O'Byrne

O'Byrne is one of the great names of the Wicklow area south of Dublin. As well as giving an account of the O'Byrnes and their history, the two books of Edward Rutherfurd's Irish saga follow the story of a fictional branch, the O'Byrnes of Rathconan, from a princely ancestor at the time of Saint Patrick through to the Irish Free State. Sometimes chiefs and abbots, sometimes poor folk - one, who leaves Ireland with the 'Wild Geese' - gains wealth and a title in Europe before returning. But whatever their condition the O'Byrnes of Rathconan are usually striking and romantic figures.




 

 

 

Did You Know?
For perhaps 600 years, the patron saint of England - not Britain - has been Saint George. Before St George, there were several candidates for the position, including the last king of the ancient Saxon royal house, St Edward the Confessor, son of the disastrous King Ethelred the Unready. But St Edward was a monkish fellow, always praying, and never popular. Whereas St George, by repute, had slain a dragon on top of a well-known beauty spot in southern England. The fact that he was most likely an obscure third-century Roman, who had never been to the British Isles in his life, and is unlikely to have met a dragon, could be forgotten. He was heroic, he had a fine silver shield with a bold red cross on it, like a crusader. And the Londoners liked him and made him their own. When this author was a Wolf Cub and a Boy Scout in his childhood, he always had to march in the big St George’s Day parade, on the twenty-third day of this month !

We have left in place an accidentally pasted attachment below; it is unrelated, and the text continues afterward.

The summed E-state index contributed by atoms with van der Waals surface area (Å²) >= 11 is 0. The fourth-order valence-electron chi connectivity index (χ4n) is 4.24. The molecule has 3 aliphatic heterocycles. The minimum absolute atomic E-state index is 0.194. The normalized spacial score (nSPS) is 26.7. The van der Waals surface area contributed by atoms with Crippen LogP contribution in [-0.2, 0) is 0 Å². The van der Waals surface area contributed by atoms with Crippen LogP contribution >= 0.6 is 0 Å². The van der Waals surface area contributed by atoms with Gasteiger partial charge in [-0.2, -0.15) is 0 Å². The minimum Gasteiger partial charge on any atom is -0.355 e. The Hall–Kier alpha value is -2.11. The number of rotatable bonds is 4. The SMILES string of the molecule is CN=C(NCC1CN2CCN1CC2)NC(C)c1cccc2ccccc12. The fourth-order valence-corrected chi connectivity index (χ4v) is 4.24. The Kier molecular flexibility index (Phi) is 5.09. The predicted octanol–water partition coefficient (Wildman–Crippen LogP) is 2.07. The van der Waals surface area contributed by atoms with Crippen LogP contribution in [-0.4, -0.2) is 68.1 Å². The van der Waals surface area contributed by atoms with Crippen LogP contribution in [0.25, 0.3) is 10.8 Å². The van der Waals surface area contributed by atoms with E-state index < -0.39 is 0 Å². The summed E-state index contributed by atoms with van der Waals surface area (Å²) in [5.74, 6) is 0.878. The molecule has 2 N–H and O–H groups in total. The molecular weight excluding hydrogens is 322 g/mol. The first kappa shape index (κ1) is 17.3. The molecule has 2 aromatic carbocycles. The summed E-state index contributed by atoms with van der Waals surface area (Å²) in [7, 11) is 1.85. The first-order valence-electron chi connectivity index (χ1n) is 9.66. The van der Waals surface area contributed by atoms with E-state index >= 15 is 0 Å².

Welcome
Please choose your regional preference: